AmeriCorps Member Spotlight: Meet La’Daja Miller
Meet La’Daja Miller
Everyone decides to do a year of service for a different reason. For me, I chose to do a year of service because I noticed the lack of young people in my community giving back in the way that City Year promotes. I didn’t see many people doing positive things as young people to give the youth a figure to look up to. I wanted to be that person for someone.
I decided to come back to City Year Milwaukee for a second year of service because I wanted to lead a group of people to do some of the same things that I was able to experience coming into City Year as a first year AmeriCorps member. I liked that coming back as a Team Leader would allow me the opportunity to lead a group of my peers, and continue to give back to my community.
During my first year of service, I had the opportunity to work with so many brave, strong, brilliant 7th grade girls, who had a huge impact on me, and continue to inspire me each day.
Writing, Dear Black Girl
My service year last year inspired me to write Dear Black Girl. I decided to title my book Dear Black Girl because that’s who I write for. I tell the stories of Black girls who have yet to find their voice because too often are we collectively silenced and that is not okay. The best way for me to express myself is through words written on paper so I decided to write something for Black girls everywhere, including my students from last year, so that in one way or another, we are able to hear one another.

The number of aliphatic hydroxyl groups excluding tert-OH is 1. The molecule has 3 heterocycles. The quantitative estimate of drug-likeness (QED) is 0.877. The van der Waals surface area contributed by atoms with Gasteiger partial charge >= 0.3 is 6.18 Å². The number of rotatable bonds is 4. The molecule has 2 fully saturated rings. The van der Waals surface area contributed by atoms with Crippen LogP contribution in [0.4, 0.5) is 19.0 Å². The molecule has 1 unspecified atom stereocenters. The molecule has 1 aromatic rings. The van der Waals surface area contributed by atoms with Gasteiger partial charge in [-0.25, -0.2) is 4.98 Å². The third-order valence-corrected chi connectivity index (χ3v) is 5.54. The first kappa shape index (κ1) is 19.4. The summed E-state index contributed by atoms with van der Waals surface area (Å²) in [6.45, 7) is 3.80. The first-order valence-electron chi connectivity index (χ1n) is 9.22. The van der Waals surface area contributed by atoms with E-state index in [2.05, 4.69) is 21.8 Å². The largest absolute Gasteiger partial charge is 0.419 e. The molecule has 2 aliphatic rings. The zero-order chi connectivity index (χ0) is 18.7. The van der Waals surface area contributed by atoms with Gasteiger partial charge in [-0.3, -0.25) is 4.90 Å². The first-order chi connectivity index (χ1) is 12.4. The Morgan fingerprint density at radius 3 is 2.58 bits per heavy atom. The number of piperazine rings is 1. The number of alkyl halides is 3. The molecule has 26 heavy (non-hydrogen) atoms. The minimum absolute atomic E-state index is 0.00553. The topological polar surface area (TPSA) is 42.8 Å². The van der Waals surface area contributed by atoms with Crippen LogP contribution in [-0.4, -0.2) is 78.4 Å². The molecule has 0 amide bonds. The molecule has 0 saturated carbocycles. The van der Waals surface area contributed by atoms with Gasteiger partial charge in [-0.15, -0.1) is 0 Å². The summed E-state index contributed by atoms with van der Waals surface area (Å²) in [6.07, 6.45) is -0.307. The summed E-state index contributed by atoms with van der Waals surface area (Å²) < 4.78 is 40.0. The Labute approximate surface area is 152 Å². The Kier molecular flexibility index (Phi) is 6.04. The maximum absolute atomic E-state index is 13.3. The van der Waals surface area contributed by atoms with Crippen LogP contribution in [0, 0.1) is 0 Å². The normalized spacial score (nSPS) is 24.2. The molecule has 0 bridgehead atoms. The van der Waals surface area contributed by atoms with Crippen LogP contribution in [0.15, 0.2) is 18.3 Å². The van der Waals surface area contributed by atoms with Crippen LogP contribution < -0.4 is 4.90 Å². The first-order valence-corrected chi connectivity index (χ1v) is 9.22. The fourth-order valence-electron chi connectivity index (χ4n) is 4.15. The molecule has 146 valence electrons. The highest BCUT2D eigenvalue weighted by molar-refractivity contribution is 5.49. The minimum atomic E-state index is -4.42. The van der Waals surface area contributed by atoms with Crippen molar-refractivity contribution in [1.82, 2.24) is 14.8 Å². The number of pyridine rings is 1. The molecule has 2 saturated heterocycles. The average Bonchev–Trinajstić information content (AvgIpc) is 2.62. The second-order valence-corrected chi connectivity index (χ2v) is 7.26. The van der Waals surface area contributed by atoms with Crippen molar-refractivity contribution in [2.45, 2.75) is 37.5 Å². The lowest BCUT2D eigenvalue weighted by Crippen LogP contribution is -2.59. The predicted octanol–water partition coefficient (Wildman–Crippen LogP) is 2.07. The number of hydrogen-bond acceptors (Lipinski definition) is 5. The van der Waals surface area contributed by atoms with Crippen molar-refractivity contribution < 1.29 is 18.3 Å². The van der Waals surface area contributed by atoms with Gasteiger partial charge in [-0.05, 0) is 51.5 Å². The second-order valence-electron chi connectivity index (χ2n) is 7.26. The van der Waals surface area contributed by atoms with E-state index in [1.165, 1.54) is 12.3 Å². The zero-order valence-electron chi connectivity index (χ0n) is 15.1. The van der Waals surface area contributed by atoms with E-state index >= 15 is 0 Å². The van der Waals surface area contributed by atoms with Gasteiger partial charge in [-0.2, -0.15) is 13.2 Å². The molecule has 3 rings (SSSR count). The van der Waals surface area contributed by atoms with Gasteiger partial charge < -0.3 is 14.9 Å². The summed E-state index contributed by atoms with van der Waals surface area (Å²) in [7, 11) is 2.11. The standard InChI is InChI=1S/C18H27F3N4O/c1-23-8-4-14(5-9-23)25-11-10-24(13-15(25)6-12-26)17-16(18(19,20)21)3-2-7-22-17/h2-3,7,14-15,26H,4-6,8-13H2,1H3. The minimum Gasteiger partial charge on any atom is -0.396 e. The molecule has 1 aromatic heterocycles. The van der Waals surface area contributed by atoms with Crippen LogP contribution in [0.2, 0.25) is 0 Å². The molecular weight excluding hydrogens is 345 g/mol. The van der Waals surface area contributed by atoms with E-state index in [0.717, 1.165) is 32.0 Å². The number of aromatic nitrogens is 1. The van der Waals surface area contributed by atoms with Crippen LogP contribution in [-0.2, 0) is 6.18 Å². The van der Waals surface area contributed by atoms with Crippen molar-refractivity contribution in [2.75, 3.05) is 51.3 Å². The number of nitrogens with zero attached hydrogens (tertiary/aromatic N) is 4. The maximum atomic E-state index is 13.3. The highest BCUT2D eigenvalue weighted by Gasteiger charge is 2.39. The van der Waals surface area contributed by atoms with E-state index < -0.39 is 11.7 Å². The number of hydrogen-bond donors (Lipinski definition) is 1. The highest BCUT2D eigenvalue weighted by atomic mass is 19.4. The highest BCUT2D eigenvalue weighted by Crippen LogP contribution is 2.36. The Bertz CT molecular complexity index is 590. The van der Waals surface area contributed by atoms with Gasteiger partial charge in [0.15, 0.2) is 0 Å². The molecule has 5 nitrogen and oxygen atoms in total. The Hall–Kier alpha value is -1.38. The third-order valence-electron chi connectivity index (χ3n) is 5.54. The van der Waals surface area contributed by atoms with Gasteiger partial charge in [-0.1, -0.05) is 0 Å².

Representation matters, specifically in literature because the best and only effective way for our stories to be told is by us. For us by us. And this is something I saw firsthand during my year of service.
Toni Morrison, one of my favorite Black authors, once said, “if there is a book that you want to read but it hasn’t been written yet, then you must write it.” This quote reminds me of why I started to write Dear Black Girl. As a writer, most times the goal is to write stories that have not yet been told or written. I wrote Dear Black Girl because I wanted the message to entail something that I have not yet read, and create a book that other Black women and girls can read and relate to, an opportunity to read the pages of a book, see themselves, and know that they are not alone.
My book, Dear Black Girl, is all about self-love and self-acceptance. It’s a source/ tool that speaks to the very day life of a Black girl growing up in the city. I dedicated my book to my students that I served because those girls are so brave and so strong and I wanted them to know that no matter what, if I am not physically a part of their journeys and their lives, my words always are.
Article written by City Year Milwaukee AmeriCorps member, La’Daja Miller, author of Dear Black Girl, and the Wandering Mind of She
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